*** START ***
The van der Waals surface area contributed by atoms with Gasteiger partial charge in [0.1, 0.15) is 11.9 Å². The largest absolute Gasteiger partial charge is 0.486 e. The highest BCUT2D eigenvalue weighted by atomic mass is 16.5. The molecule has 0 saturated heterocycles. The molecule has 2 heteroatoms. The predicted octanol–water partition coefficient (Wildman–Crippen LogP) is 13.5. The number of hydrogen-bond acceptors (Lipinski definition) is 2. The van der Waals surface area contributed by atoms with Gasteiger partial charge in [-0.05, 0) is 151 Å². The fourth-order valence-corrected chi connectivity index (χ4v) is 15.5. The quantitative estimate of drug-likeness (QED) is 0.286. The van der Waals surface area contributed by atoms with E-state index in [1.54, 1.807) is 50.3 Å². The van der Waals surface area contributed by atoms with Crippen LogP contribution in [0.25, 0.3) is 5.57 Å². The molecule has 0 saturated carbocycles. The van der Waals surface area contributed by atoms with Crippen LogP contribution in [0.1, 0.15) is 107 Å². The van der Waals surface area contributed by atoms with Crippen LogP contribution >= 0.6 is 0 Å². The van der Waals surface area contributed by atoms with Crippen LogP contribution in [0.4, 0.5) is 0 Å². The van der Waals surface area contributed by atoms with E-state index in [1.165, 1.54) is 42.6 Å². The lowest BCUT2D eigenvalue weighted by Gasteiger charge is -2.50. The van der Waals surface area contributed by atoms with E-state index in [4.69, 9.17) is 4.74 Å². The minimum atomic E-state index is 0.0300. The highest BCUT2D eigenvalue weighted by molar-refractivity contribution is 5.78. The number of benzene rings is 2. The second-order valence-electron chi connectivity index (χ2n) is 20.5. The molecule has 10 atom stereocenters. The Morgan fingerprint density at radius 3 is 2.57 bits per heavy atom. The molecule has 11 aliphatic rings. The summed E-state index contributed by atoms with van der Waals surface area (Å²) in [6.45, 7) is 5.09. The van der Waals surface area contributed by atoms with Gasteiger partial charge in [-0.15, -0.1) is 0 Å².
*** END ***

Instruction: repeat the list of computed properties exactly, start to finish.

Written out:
The van der Waals surface area contributed by atoms with Gasteiger partial charge in [0.1, 0.15) is 11.9 Å². The largest absolute Gasteiger partial charge is 0.486 e. The highest BCUT2D eigenvalue weighted by atomic mass is 16.5. The molecule has 0 saturated heterocycles. The molecule has 2 heteroatoms. The predicted octanol–water partition coefficient (Wildman–Crippen LogP) is 13.5. The number of hydrogen-bond acceptors (Lipinski definition) is 2. The van der Waals surface area contributed by atoms with Gasteiger partial charge in [-0.05, 0) is 151 Å². The fourth-order valence-corrected chi connectivity index (χ4v) is 15.5. The quantitative estimate of drug-likeness (QED) is 0.286. The van der Waals surface area contributed by atoms with E-state index in [1.54, 1.807) is 50.3 Å². The van der Waals surface area contributed by atoms with Crippen LogP contribution in [0.25, 0.3) is 5.57 Å². The molecule has 0 saturated carbocycles. The van der Waals surface area contributed by atoms with Crippen LogP contribution in [0.1, 0.15) is 107 Å². The van der Waals surface area contributed by atoms with Crippen LogP contribution >= 0.6 is 0 Å². The van der Waals surface area contributed by atoms with Crippen LogP contribution in [0.4, 0.5) is 0 Å². The van der Waals surface area contributed by atoms with E-state index in [1.165, 1.54) is 42.6 Å². The lowest BCUT2D eigenvalue weighted by Gasteiger charge is -2.50. The van der Waals surface area contributed by atoms with E-state index in [4.69, 9.17) is 4.74 Å². The minimum atomic E-state index is 0.0300. The highest BCUT2D eigenvalue weighted by molar-refractivity contribution is 5.78. The number of benzene rings is 2. The second-order valence-electron chi connectivity index (χ2n) is 20.5. The molecule has 10 atom stereocenters. The Morgan fingerprint density at radius 3 is 2.57 bits per heavy atom. The molecule has 11 aliphatic rings. The summed E-state index contributed by atoms with van der Waals surface area (Å²) in [6.45, 7) is 5.09. The van der Waals surface area contributed by atoms with Gasteiger partial charge in [-0.15, -0.1) is 0 Å².